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Archive for August, 2012

How Cartographers Make Maps Easy To Read

 :: Posted by admin on 08-19-2012

Maps contain a huge amount of information, and as such they are a usability nightmare. Making maps easy to read is a challenge that cartographers struggle with constantly.
A lot of research has gone into making maps more readable. One area that gets a lot of attention is eye movement. Technology makes it pretty easy for usability scientists to track eye movement, but understanding the data that is gathered can be difficult. Eye movement tracking equipment can give a rough idea of where people are fixing their attention, but on a densely packed map the spot that is being stared at might not always be the spot which contains the symbol the reader is looking at.
When someone is searching for a location name, it appears that they simply read every single name they come across on the map. They aren’t looking for names that look similar to the name in question, just “reading” the map, although they did linger longer on places that looked similar to the place they were looking for. Maps with large fonts used for place names were found easier to scan than ones with smaller fonts.
Densely packed, detailed street maps were found to be harder to read than abstracted illustrated maps. This is a classic case of information overload, and is part of the reason that tourist offices offer both types of map. A day-tripper may want a simple map that will help them navigate the general area of the city. Someone that needs to get to a specific place that is more “off the beaten track” might find an illustrated map lacks the detail required to find that one specific location. It’s not practical to abstract every map, and detailed road maps do have value for specific needs, but illustrated maps are generally far more usable.

Illustrated Maps in History – Constantinople

 :: Posted by admin on 08-05-2012

In 1572, a group of cartographers unveiled the first volume in their collection of settlement plans. The cartographers; Georg Braun, Franz Hogenberg and Joris Hoefnagel put together six atlas volumes over the course of 46 years. These illustrated maps changed the way that we viewed the world.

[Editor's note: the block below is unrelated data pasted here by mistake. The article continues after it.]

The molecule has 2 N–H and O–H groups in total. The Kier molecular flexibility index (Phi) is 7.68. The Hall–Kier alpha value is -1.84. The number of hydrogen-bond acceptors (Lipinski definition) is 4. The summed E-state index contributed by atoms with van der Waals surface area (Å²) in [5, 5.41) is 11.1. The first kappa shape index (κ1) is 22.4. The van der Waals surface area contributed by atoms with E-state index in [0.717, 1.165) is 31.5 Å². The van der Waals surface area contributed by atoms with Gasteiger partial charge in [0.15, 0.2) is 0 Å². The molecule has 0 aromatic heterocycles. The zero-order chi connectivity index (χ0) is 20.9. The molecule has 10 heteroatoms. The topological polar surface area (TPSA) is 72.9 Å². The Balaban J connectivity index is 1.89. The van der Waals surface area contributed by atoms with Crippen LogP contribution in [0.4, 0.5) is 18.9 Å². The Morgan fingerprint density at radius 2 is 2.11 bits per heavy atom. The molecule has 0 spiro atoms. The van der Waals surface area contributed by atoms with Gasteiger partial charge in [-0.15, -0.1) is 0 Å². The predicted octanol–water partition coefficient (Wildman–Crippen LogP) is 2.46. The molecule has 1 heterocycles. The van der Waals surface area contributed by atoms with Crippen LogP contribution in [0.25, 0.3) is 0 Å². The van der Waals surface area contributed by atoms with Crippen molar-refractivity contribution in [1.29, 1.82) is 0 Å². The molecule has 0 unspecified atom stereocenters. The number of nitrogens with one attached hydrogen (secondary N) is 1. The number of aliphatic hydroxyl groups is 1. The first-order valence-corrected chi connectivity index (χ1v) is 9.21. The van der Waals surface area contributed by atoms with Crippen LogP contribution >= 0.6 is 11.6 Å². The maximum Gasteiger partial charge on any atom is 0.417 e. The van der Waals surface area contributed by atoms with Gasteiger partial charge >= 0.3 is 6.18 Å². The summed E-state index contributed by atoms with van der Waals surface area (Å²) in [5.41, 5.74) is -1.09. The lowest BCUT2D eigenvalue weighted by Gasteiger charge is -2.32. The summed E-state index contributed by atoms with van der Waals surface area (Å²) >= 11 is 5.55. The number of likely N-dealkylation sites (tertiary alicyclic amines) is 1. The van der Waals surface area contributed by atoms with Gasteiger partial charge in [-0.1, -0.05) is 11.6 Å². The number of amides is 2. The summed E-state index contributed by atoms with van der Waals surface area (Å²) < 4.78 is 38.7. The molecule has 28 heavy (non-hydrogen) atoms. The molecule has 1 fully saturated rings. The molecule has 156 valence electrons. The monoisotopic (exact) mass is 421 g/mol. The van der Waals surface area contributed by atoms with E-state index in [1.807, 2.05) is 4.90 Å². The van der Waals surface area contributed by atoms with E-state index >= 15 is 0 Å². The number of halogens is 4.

In the volume called “Cities of The World” was a map of Constantinople. This illustrated map melds together geography and illustrations so that a casual viewer can more clearly understand what they are looking at.
Constantinople, as it is shown in this map, is a city that has just been reinvented by the Ottoman Empire. The evolution is clear in the picture, which shows the city and immediate surrounding area in its full glory.
The map features precise, clean lines, which were made possible by the copperplate printing process which had just recently become available. Colours were applied to the map after the printing process was done. This meant that cartography was still a labour intensive process, but it was quicker and easier than it had been in previous decades, and as such maps were far more affordable and were accessible to a much wider range of people.
This map, and the others in the “Cities of The World” volume took three people to produce – a cartographer, an artist, and an engraver. As far as historians are aware, none of those people actually been to Constantinople. All of the details in this particular illustration can be found in older maps, or old written accounts of visits to the city.
The idea of cartographers basing their maps on hearsay and old illustrations might seem alien to people today, but in the 16th century only a select few got to actually travel the world, so careful and meticulous research was the only option that most cartographers had.